Noisy children making their way through the school corridors to be on their way home soon, some of them trying hurriedly to get into the school bus to secure a window seat, some of the younger children wailing as they are unwilling to attend school, some parents rushing their kids to the school to be able to reach on time; few scenes of a school in pre Covid days.
And now, the schools and colleges wear a deserted look. It seems like ages since the children have donned their school uniform or picked their school bags. Their entire academic year seems to have been fit into a screen, with no major human interaction, friendly banters or annual sports and cultural events that would be a part of the school life generally.
Some would say that the life of the children is more important than these events or even education for that matter. This is largely true, yet it is important to note how this pandemic and the subsequent lockdowns have impacted our children and adolescents.
As we all know, since March 2020, the schools and colleges have been shut. Although a few states did reopen the schools and colleges after a sharp decline in the number of Covid cases, the schools and colleges in Mumbai have been shut throughout (barring classes for the 10th and 12th Std.) Most parents would agree that although initially the children did seem happy, eventually it led to a lot of desperation and irritation about being unable to venture out of the homes. With around 20 lakh active cases, one can’t help wonder if another academic year will also be spent at home. While it seems to be easier to have children stay at home and study, the ramifications of the same may not be so simple. Listed below are a few fallouts of the lockdown:
Access To Education
The most significant change that has happened during Covid and lockdown times, is that life has moved online. There is surge in virtual meetings, online shopping and also online education. It is assumed that since every person in every nook and corner has a phone in the hand, everyone probably is able to have access to online education. This is far from being true. According to a survey conducted in 23 states in India in April 2020, 56.01 per cent of those surveyed had no access to smart phones, although 43.99 per cent of these had access to basic phones. In Maharashtra, a survey conducted by the Maharashtra State Council of Educational Research and Training (MSCERT) along with UNICEF revealed that only 50 per cent of students of government schools in classes I to VIII were able to access digital learning. Add to this, the lack of electricity and stable internet connection.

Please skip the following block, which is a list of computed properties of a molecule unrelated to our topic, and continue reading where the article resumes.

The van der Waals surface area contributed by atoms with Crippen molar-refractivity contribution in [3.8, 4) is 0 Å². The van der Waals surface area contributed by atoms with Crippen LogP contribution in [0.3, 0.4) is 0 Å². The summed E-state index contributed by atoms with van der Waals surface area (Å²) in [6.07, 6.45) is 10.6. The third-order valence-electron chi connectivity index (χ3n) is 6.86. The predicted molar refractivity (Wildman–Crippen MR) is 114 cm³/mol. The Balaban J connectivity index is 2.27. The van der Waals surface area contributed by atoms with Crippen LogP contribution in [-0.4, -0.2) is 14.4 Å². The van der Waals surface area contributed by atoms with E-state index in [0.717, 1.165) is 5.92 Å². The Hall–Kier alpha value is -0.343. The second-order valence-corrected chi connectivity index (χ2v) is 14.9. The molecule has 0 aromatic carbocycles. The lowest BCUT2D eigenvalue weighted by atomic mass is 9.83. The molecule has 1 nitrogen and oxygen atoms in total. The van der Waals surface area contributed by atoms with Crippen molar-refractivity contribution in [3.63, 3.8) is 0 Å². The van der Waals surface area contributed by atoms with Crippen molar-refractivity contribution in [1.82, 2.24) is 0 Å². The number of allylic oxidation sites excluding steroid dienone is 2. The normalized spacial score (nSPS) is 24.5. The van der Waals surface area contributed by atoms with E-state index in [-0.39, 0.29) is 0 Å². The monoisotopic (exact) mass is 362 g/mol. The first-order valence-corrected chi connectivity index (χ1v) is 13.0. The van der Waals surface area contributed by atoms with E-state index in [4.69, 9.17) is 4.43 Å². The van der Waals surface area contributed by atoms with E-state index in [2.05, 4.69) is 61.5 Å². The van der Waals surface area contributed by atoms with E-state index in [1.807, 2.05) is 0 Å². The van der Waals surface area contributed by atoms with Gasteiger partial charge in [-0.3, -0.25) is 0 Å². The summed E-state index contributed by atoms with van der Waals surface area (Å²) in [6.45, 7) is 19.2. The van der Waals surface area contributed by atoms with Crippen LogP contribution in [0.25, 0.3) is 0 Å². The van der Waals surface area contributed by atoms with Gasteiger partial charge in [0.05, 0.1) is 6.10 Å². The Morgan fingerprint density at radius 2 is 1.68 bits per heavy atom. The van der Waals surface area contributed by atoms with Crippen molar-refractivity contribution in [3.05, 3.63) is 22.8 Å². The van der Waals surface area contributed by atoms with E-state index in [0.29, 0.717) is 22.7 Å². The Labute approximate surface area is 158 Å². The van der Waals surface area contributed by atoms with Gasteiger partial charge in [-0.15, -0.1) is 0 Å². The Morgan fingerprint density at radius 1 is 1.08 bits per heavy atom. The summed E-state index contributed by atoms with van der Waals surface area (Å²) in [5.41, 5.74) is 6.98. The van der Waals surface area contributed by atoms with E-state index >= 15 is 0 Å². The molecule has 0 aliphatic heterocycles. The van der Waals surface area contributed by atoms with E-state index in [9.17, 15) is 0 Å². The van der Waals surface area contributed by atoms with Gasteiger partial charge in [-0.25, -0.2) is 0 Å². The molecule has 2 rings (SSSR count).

Mental Health Issues
Owing to the uncertainty, worries and anxiety surrounding Covid-19, it is easy for children and adolescents to face mental health issues. Half-baked information, constant feeding of negative news, stress and difficulties surrounding online studying and most importantly, uncertainty about the future can have a lot of negative impact. Add to this, the fact that they are unable to physically meet their peers and friends and talk these things out. According to Dr. K Sekhar of Nimhans, there were about 4 lakh calls received between March and October 2020. Now with the second wave picking up again, curfew and lockdowns being imposed again, exams being postponed / cancelled, it is no surprise if there are many more youngsters who are feeling anxious, dejected and are having suicidal thoughts. On account of inability to meeting friends and going out, children may resort to things like crying whereas the youngsters may even choose substance use to cope with the anxiety. Needless to say, that these unhealthy methods of coping will only further aggravate their issues. While problems like inability to sleep, emotional outbursts, loss of appetite, anger etc. may seem normal. These may also be a fallout of some underlying issues caused by the pandemic and lockdown and the anxiety thereof.
Domestic Violence & Abuse